Dysport vs. Botox: Which Is Better?

There’s no denying the fact that wrinkles will, at some point, begin to form on your face, no matter how diligent you are about staying out of the skin and stimulating new collagen and elastin production. Wrinkles form for several reasons, but those related to repeated facial expressions like frowning, smiling, and squinting can seem more pronounced than others.

Thankfully, injectables like Botox and Dysport can soften these wrinkles for smoother skin. But how do you know if Dysport vs. Botox is better for you? And what are the pros and cons of each? Here, we dive into the different wrinkle-reducing options, how they work, and what you can expect from each so you can decide if Dysport vs. Botox is best for you.

What is Botox?

Botox is a popular neuromodulator derived from the bacterium clostridium botulinum. When injected into areas of the face affected by repeat muscle movement, Botox can reduce or even fully erase fine lines and wrinkles. Botox works by blocking signals between the nerves and muscles that signal the muscles to contract, making a wrinkle. With less ability for the muscles to contract, the skin starts to smooth out, and fewer wrinkles are visible. Although Botox was the first FDA-approved muscle relaxer to inhibit wrinkle formation, it remains the most popular.

What is Dysport?

Like Botox, Dysport is a temporary wrinkle-relaxing injectable that can help lead to smoother skin. It works similarly to Botox and even has the same active ingredient, but it has a more diffuse point of action, meaning it’s better for treating larger areas. Dysport has added proteins to the formulation, which lowers its molecular weight. Yet, it, too, is FDA-approved to treat facial wrinkles for cosmetic purposes.

The Difference Between Botox and Dysport

There are a lot of similarities between Botox and Dysport, but also a few critical points of differentiation between Dysport and Botox. Although Botox and Dysport work towards the same end goal, they differ in their structural components. Botulinum toxin type A comprises both Botox and Dysport, but each features different types and amounts of proteins, ultimately affecting the diffusion of the injectable and, therefore, its effectiveness. Some patients find that Dysport diffuses a little too much, and Botox is more of a controlled result, especially in smaller areas, which is why many prefer Botox over Dysport.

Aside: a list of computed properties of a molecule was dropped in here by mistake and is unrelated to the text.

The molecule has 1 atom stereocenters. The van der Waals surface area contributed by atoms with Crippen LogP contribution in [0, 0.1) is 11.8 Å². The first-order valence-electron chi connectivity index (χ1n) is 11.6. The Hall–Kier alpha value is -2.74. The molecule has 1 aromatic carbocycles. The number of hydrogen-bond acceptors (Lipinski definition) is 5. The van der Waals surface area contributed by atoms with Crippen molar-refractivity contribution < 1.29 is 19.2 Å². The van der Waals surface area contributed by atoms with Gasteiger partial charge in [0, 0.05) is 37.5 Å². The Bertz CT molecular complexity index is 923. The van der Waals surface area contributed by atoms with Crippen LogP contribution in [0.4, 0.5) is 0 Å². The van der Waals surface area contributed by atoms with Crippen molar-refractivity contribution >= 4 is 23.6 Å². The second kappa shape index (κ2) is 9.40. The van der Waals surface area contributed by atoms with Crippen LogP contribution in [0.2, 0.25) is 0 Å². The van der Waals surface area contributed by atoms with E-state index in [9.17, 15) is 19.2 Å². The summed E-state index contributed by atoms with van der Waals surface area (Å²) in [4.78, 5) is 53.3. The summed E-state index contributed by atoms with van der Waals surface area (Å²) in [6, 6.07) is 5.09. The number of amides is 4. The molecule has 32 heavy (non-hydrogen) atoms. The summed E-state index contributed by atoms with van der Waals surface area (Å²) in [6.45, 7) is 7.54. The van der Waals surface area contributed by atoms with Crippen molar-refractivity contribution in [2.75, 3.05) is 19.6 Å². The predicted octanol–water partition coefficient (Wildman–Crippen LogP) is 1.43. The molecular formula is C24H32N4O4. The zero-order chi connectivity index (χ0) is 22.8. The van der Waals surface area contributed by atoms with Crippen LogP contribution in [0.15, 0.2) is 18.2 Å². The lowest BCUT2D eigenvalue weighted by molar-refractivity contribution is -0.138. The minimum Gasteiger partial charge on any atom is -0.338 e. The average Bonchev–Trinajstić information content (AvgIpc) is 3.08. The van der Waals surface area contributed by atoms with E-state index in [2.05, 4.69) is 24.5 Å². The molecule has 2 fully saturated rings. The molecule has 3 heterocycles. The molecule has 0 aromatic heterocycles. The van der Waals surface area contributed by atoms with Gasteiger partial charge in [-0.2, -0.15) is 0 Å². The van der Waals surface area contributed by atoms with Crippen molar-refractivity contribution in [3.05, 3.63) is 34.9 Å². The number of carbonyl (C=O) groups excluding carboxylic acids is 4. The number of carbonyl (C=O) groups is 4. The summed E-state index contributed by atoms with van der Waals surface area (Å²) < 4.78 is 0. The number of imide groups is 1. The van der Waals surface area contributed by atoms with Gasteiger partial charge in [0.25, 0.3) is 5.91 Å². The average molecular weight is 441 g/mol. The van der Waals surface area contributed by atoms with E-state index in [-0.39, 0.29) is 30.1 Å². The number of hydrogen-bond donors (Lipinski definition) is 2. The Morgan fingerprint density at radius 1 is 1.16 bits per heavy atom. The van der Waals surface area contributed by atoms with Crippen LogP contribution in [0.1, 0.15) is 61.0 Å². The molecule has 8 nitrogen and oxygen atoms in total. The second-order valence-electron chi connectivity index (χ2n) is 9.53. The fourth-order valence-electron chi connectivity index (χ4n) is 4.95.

Since different manufacturers make Dysport and Botox, not only are the formulations different, but so are all the doses and, therefore, the costs. And, because the concentration of Dysport vs. Botox is not 1-1, you may need more Dysport to achieve the same effect as Botox. Overall, the unit price of Botox vs. Dyposrt isn’t all that different, but if you need more Dysport to achieve what Botox can, the overall cost of your treatment may be more expensive.

The areas you want to treat may also influence which injectable is best for you. Since Botox doesn’t spread nearly as fast or far as Dysport does, it is often injected into smaller, more concentrated areas like the lip lines, crow’s feet, areas between the eyebrows, and other smaller areas. Dysport is sometimes considered a better choice for larger areas, like the forehead, but that doesn’t exclude Botox from being used there—it works well, too.

How to Choose Between Botox and Dysport

Choosing between Botox and Dysport can be a hard choice to make, but ultimately, you should trust what your injector recommends and is most familiar with. At Charette Cosmetics, we prefer Botox over Dysport, which we find the best injectable option for our patients. One of the many reasons we use Botox over Dysport is because it diffuses less, so it’s easier to pinpoint smaller areas where wrinkles are present to smooth them away.

Even though the injection process is the same for both Botox and Dysport, it’s essential to understand that Botox can effectively treat a wide variety of mild to moderate expression-related wrinkles.

The results may be seen faster with Dysport (about two to three days compared to five to seven with Botox), yet both last anywhere from three to four treatments. Botox, which tends to peak around the second week, may be the better choice if you don’t want the results to kick in so fast that the wrinkle-reducing effects wear away too soon. Or, if you’ve long been a Dysort user and are no longer happy with the results, maybe it’s time to give Botox a try.

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Download our exclusive Charette Cosmetics Services & Pricing Guide to learn more about our service menu & treatment prices.